The Sea of Cortez in Mexico welcomes the unexpected! Our crew and guests had an incredible time diving both well-known locations and unexplored dives sites worth revisiting.
After far too long away from the ocean and work, we are on the way out to sea!
Our original plan was to head to our beloved Socorro, but the park did not open in time and there was a storm headed in that direction. So, we decided to sail into the Sea of Cortez Mexico.
Twenty-two eager divers and twelve even more eager crew members are heading out for the first time after several months in lock down. We have studied the guidelines of the World Health Organization and undertaken training, and have implemented many new protocols to keep guests and crew safe. We are now sterilizing continuously, fumigating all cabins with a machine out of the Ghost-Busters, separating dive groups with staggered dives 15 minutes apart, and observing social distancing while dining.
We have implemented plenty of new electrical touchless sanitizing stations and are washing our hands regularly. We also ask our guests to monitor their temperature a week before boarding the boat.
We are here finally on our way out! Our first destination was the Montaña rock for a check out dive, but the swell was big and stored up, so we dove on the sand with rocks to get our gear together. It was… a check out dive. And no more.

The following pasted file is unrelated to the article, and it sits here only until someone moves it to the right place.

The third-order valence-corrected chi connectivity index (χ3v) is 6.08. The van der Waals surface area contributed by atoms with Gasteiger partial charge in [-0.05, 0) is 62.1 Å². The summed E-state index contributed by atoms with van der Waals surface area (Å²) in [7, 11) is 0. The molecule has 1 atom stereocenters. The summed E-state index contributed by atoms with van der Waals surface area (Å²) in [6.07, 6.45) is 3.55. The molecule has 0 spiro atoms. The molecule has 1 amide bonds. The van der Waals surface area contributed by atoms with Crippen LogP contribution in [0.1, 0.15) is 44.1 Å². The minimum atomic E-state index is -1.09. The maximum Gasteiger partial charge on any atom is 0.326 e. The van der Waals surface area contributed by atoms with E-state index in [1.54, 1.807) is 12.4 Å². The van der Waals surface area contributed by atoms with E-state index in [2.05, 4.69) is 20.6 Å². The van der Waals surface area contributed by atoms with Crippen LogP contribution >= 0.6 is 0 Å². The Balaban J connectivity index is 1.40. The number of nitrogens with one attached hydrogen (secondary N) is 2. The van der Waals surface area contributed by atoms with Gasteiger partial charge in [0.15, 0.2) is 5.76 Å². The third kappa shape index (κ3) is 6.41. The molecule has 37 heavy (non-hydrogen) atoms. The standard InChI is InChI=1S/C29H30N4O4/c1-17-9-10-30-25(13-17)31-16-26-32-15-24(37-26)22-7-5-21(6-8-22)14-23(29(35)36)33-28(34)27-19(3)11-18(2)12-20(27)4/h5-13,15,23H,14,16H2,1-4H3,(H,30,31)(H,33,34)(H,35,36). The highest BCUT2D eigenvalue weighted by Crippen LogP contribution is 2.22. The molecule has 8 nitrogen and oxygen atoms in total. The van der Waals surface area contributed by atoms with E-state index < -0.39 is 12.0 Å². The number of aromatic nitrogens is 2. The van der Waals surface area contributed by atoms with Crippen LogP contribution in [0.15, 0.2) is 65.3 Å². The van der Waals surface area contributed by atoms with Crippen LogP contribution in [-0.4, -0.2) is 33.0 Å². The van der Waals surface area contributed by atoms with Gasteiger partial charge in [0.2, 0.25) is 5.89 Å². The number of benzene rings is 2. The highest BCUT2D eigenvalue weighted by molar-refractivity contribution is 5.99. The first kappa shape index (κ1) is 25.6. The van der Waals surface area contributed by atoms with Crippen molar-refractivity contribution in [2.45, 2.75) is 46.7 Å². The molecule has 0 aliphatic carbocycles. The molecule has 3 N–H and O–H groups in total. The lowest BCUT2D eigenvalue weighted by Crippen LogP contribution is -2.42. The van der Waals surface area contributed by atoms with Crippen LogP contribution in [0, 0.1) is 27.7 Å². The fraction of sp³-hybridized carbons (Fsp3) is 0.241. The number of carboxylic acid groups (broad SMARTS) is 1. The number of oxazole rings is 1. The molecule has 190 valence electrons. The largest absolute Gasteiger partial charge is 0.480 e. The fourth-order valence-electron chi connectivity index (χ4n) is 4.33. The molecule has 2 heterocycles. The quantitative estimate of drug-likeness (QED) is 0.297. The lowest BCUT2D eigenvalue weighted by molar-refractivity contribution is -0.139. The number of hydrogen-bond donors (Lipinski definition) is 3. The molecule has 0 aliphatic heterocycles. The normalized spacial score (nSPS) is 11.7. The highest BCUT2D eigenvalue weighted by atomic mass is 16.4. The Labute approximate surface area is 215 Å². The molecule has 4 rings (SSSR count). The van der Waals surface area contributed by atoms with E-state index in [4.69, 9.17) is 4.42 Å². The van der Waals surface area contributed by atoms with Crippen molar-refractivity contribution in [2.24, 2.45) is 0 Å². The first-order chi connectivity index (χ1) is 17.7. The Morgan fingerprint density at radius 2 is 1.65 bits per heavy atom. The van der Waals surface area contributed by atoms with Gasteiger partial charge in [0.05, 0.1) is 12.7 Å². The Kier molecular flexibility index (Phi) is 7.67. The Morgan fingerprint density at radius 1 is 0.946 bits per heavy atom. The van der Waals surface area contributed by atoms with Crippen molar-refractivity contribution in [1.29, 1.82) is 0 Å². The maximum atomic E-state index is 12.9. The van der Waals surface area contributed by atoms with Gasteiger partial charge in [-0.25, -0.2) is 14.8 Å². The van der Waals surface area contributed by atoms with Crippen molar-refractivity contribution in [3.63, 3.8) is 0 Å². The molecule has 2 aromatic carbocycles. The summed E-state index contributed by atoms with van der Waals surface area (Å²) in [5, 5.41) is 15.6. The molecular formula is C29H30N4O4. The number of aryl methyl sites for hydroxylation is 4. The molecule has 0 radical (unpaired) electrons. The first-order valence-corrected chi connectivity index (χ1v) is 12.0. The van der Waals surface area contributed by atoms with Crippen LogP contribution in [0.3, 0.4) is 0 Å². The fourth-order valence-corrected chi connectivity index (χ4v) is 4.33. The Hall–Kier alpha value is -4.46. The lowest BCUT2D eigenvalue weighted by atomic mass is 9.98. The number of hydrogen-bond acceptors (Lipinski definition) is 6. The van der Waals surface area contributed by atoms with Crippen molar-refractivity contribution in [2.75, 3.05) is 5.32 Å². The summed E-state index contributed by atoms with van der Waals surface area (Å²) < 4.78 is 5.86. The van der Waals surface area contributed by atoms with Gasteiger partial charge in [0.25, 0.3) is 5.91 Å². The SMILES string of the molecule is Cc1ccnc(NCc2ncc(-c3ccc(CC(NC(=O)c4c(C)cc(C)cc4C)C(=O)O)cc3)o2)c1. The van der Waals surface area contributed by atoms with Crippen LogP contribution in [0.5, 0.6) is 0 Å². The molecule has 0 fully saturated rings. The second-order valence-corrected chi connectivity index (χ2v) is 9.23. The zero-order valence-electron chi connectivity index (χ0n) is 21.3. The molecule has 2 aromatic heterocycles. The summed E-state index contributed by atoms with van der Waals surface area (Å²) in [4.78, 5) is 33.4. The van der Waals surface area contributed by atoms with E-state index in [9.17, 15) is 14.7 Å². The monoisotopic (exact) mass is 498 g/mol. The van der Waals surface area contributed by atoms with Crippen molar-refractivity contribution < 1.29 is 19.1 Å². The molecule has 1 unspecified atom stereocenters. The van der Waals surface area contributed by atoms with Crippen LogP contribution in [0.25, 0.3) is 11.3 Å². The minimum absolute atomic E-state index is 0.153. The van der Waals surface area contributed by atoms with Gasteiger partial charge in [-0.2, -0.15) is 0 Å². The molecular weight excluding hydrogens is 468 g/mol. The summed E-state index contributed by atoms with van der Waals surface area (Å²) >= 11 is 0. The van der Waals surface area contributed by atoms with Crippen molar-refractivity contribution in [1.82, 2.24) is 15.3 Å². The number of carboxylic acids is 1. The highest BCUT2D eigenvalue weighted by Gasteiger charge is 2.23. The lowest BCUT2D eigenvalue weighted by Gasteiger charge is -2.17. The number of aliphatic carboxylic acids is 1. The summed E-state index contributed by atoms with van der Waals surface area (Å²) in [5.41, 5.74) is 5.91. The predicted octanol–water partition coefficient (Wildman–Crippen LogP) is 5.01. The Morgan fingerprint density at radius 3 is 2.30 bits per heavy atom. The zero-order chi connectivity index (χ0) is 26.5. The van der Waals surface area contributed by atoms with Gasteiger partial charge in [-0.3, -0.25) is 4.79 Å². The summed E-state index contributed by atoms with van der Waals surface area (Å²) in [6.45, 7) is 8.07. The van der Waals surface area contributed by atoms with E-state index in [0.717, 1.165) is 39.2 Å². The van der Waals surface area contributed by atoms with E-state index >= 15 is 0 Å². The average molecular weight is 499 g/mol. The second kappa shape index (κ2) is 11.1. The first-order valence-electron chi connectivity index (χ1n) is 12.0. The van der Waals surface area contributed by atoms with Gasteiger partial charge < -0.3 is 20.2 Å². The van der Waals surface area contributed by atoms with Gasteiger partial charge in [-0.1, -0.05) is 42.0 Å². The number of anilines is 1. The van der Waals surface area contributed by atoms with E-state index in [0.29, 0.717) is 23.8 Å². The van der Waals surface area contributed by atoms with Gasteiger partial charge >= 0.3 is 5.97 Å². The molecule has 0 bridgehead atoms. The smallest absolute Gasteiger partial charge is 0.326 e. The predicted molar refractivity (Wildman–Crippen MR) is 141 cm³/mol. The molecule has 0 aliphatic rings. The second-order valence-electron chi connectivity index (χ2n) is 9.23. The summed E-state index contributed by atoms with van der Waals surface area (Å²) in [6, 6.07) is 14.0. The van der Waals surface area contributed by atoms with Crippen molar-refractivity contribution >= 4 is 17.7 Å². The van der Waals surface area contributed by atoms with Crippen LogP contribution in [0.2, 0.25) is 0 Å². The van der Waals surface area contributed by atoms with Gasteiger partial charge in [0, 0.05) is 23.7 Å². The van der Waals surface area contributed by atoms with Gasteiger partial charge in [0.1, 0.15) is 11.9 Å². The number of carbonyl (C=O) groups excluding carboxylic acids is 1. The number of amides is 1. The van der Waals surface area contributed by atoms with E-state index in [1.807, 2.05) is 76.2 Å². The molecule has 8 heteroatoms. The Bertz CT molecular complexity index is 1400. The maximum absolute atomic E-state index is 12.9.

Mantas are back at La Reina
So about La Reina. When I arrived in Baja California back in 2001, it was the go-to place if you wanted to see giant pacific mantas, the same guys as we have down in Revillagigedo. It was even proven the same mantas at La Reina also visited Revillagigedo. During the peak time diving in the Sea of Cortez (July to mid-November), I could almost guarantee to see manta here each day.
Then, out of the blue, they disappeared in 2004. Maybe because of fishing or just that they decided it wasn’t the right place to be, I don’t know.
All that changed a couple of years ago when we returned to La Reina with the Belle Amie’s little sister the Under Sea. I remember I was giving the dive briefing, saying “You used to see mantas here”, and while we where diving a very friendly small female manta kept us company.
Las Animas! Coldwater and pretty low viz
The next day we steamed up to a dear spot of mine that brings back memories of when I dove on an old wooden Liveaboard called the “Don Jose”. Unfortunately, Don Jose is now retired, the always standing captain Jose went to unexplored seas, and the owner and very dear friend Tim also left to explore new destinations last November. I have seen so much here and have so many good dives and memories. This time we were met with fairly dark, cold and low viz water.
A local fisherman we talked to said a week ago it had been crystal clear. When we arrived, we noticed that there were so many sea lions- more than I have ever seen!
Taking a closer look, I realized they were darker and much smaller than the Californian sea lions, and their sounds were different. They were Guadalupe fur seals! I would estimate about 200 of them.